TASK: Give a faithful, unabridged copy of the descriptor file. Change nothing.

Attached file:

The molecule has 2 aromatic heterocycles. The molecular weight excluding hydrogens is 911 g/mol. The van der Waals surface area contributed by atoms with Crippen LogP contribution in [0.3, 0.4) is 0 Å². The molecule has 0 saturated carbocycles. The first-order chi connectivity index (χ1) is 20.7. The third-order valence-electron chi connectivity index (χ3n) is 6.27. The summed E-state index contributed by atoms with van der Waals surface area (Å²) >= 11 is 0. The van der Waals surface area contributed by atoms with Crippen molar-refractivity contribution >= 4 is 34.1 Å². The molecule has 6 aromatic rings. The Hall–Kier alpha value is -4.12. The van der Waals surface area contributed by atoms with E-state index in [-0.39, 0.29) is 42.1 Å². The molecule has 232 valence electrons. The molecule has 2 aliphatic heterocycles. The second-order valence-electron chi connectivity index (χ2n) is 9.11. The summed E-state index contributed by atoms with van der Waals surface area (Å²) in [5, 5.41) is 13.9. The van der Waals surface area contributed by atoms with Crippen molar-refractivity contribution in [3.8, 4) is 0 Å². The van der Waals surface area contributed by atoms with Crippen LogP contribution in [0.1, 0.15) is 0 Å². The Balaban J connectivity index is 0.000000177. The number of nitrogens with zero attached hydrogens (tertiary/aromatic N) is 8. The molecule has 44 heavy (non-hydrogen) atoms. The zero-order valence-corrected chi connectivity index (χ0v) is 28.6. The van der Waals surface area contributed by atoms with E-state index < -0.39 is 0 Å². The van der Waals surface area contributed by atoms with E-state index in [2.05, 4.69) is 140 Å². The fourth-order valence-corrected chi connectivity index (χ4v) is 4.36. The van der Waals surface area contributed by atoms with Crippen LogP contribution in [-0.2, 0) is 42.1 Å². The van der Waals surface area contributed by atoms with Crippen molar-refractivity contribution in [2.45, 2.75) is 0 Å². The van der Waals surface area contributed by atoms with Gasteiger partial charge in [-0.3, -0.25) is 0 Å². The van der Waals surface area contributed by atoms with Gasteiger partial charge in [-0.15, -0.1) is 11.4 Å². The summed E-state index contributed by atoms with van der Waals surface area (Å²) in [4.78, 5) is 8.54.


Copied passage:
The molecule has 2 aromatic heterocycles. The molecular weight excluding hydrogens is 911 g/mol. The van der Waals surface area contributed by atoms with Crippen LogP contribution in [0.3, 0.4) is 0 Å². The molecule has 0 saturated carbocycles. The first-order chi connectivity index (χ1) is 20.7. The third-order valence-electron chi connectivity index (χ3n) is 6.27. The summed E-state index contributed by atoms with van der Waals surface area (Å²) >= 11 is 0. The van der Waals surface area contributed by atoms with Crippen molar-refractivity contribution >= 4 is 34.1 Å². The molecule has 6 aromatic rings. The Hall–Kier alpha value is -4.12. The van der Waals surface area contributed by atoms with E-state index in [-0.39, 0.29) is 42.1 Å². The molecule has 232 valence electrons. The molecule has 2 aliphatic heterocycles. The second-order valence-electron chi connectivity index (χ2n) is 9.11. The summed E-state index contributed by atoms with van der Waals surface area (Å²) in [5, 5.41) is 13.9. The van der Waals surface area contributed by atoms with Crippen molar-refractivity contribution in [3.8, 4) is 0 Å². The van der Waals surface area contributed by atoms with Crippen LogP contribution in [0.1, 0.15) is 0 Å². The Balaban J connectivity index is 0.000000177. The number of nitrogens with zero attached hydrogens (tertiary/aromatic N) is 8. The molecule has 44 heavy (non-hydrogen) atoms. The zero-order valence-corrected chi connectivity index (χ0v) is 28.6. The van der Waals surface area contributed by atoms with E-state index < -0.39 is 0 Å². The van der Waals surface area contributed by atoms with E-state index in [2.05, 4.69) is 140 Å². The fourth-order valence-corrected chi connectivity index (χ4v) is 4.36. The van der Waals surface area contributed by atoms with Crippen LogP contribution in [-0.2, 0) is 42.1 Å². The van der Waals surface area contributed by atoms with Crippen molar-refractivity contribution in [2.45, 2.75) is 0 Å². The van der Waals surface area contributed by atoms with Gasteiger partial charge in [-0.3, -0.25) is 0 Å². The van der Waals surface area contributed by atoms with Gasteiger partial charge in [-0.15, -0.1) is 11.4 Å². The summed E-state index contributed by atoms with van der Waals surface area (Å²) in [4.78, 5) is 8.54.